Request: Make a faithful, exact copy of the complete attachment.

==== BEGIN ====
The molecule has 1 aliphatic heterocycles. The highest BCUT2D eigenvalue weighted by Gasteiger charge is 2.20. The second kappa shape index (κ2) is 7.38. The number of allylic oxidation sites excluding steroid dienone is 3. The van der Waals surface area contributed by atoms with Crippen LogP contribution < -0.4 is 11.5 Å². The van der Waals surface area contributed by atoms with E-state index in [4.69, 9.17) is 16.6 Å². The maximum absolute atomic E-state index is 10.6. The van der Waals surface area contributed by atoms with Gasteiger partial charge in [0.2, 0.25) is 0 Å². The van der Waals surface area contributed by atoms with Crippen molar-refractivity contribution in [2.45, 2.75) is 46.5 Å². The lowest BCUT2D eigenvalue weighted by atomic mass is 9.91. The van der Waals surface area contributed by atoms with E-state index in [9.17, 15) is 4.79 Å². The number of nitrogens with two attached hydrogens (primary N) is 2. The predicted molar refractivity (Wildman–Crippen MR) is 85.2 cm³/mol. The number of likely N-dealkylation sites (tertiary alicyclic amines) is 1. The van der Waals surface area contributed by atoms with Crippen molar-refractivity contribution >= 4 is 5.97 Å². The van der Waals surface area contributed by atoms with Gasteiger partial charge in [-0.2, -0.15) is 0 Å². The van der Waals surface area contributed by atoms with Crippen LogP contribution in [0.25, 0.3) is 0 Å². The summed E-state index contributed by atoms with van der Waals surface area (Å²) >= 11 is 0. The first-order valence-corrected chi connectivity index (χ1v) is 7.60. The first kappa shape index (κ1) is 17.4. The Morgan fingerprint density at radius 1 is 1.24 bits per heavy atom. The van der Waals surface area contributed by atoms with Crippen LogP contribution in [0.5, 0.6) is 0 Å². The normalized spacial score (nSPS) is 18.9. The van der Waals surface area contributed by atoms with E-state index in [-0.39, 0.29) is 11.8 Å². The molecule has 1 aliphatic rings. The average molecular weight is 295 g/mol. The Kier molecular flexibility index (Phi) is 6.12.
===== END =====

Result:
The molecule has 1 aliphatic heterocycles. The highest BCUT2D eigenvalue weighted by Gasteiger charge is 2.20. The second kappa shape index (κ2) is 7.38. The number of allylic oxidation sites excluding steroid dienone is 3. The van der Waals surface area contributed by atoms with Crippen LogP contribution < -0.4 is 11.5 Å². The van der Waals surface area contributed by atoms with E-state index in [4.69, 9.17) is 16.6 Å². The maximum absolute atomic E-state index is 10.6. The van der Waals surface area contributed by atoms with Gasteiger partial charge in [0.2, 0.25) is 0 Å². The van der Waals surface area contributed by atoms with Crippen molar-refractivity contribution in [2.45, 2.75) is 46.5 Å². The lowest BCUT2D eigenvalue weighted by atomic mass is 9.91. The van der Waals surface area contributed by atoms with E-state index in [9.17, 15) is 4.79 Å². The number of nitrogens with two attached hydrogens (primary N) is 2. The predicted molar refractivity (Wildman–Crippen MR) is 85.2 cm³/mol. The number of likely N-dealkylation sites (tertiary alicyclic amines) is 1. The van der Waals surface area contributed by atoms with Crippen molar-refractivity contribution >= 4 is 5.97 Å². The van der Waals surface area contributed by atoms with Gasteiger partial charge in [-0.2, -0.15) is 0 Å². The van der Waals surface area contributed by atoms with Crippen LogP contribution in [0.25, 0.3) is 0 Å². The summed E-state index contributed by atoms with van der Waals surface area (Å²) >= 11 is 0. The first-order valence-corrected chi connectivity index (χ1v) is 7.60. The first kappa shape index (κ1) is 17.4. The Morgan fingerprint density at radius 1 is 1.24 bits per heavy atom. The van der Waals surface area contributed by atoms with Crippen LogP contribution in [0.5, 0.6) is 0 Å². The normalized spacial score (nSPS) is 18.9. The van der Waals surface area contributed by atoms with E-state index in [-0.39, 0.29) is 11.8 Å². The molecule has 1 aliphatic rings. The average molecular weight is 295 g/mol. The Kier molecular flexibility index (Phi) is 6.12.